Hendersonians fighting for medical marijuana access ask others to make feelings known – The Gleaner

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HENDERSON, Ky. – Henderson residents battling chronic diseases are still fighting for access to medical marijuana, and they are asking others to take the time to voice their support as House Bill 136 — which would allow the use of medical marijuana under strict conditions — moves through the current session of the Kentucky General Assembly.

HB 136, which lists Rep. Rob Wiederstein (D-Henderson) among the co-sponsors, made it out of the House Judiciary Committee Wednesday on a decisive 17 to 1 vote.

Those who follow this issue say it will likely now pass in the Kentucky House, but faces a tough and uncertain road in the Senate. (Henderson Sen. Robby Mills, a Republican, has been a vocal opponent of medical marijuana.)

Grace Henderson and Brandi Myers, two Henderson activists in the fight for medical cannabis, are urging everyone to call their lawmakers and make their feelings known.

“I would like to ask everyone to call the legislative hotline and leave a message,” said Henderson, who has suffered from a variety of digestive and related autoimmune illnesses for years.

How to speak out

Henderson said it only takes a minute or so to make your opinion known to officials: Kentucky residents can call 1-800-372-7181 and leave a message for their state lawmakers, or any others.

House Bill 136 would allow doctors to prescribe cannabis and set up a regulatory framework for patients to obtain the product at approved dispensaries. 

A recent poll shows overwhelming public support for making medical cannabis available.

Nine in 10 who responded to a Kentucky Health Issues Poll supported medical marijuana legalization in 2019. That’s up from not quite 8 in 10 in 2012.

And a solid majority of Kentuckians now support the legalization of marijuana for any use, the poll shows. Support for legalizing cannabis for any use now is 59 percent, up nearly 20 points from seven years ago.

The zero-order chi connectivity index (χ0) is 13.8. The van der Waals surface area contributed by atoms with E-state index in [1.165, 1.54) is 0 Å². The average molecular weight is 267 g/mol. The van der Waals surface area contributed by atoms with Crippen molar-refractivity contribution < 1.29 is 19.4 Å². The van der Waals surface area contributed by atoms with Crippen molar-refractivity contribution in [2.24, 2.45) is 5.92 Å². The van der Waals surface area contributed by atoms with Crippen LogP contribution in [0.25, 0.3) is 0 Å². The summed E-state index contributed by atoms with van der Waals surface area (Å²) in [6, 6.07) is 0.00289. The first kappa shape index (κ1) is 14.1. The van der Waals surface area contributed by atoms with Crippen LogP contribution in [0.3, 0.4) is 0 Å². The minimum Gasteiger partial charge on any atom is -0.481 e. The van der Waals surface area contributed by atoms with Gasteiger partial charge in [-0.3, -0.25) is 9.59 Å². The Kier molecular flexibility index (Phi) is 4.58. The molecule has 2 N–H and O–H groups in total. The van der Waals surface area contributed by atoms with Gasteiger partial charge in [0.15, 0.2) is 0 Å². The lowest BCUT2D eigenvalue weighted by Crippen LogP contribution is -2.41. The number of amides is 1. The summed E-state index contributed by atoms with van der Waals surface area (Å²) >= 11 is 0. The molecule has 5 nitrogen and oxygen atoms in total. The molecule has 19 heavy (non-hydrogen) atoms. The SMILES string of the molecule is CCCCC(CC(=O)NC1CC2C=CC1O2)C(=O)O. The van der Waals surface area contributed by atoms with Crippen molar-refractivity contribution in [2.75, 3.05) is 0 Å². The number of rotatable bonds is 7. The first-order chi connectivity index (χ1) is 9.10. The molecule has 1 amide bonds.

Pleading their case

Henderson and Myers, who has a high-school age daughter living with debilitating ulcerative colitis, say they’ve found help by using CBD oil — which is made from the non-psychoactive hemp version of cannabis.

But they also say being able to use full-spectrum medical marijuana would do wonders for diseases that include daily struggles such inflammation, pain, lack of appetite, depression, anxiety and more.

“Thirty-three states and the District of the Columbia have medical marijuana,” said Henderson. “Sixty-six percent of the population of the United States now has access to medical marijuana. But because we were born in the state of Kentucky, we are denied that right to try that.

“I think we should have the right to try. They are now fast tracking some drugs. If we’re allowed to try drugs that they have only researched for 10 to 15 years, why can we not try a medicine that has been around since the beginning of time, that has been scientifically researched since the 1950s.”

Myers said CBD has done great things for her daughter. But she still struggles with her health.

“She’s been helped a lot,” Myers said. “Her blood levels are stable, which means her doctors are happy enough that she can come off some of her medicines.”

She said that’s all because of CBD oil and probiotics.

Before CBD oil,” she took 18 medicines a day.”

But the HCHS senior still has rough times and has to deal with pain and digestive issues that are incredibly complicated and painful.

In other states, Myers said, medical cannabis is widely used for the same issues her daughter faces.

“It eases symptoms, some patients go into remission which means their inflammatory markers, the uclers in their colons, go down. They have a better quality of life.”

“My daughter, I don’t want her smoking it,” Myers said. “We’re not going there. If she was able to use it, she would use the oil. And what boggles my mind, is she only needs a little bit. Just a little bit.”

Nearby states such as Illinois and Ohio already allow access to medical marijuana.

Myers and Henderson say they are just asking for the same opportunity, without relying on expensive pills that often have their own devastating side effects.

“Pharmaceuticals or nothing shouldn’t be our only option when there’s another option, and there’s a safer option,” said Henderson.

“How many livers and kidneys are we going to knock out by just throwing prescriptions at them? In the meantime, you can try something all natural. We should be able to try it. It’s my right to decide what goes into my body.”

More: Henderson families battling serious illnesses want right to use medical marijuana

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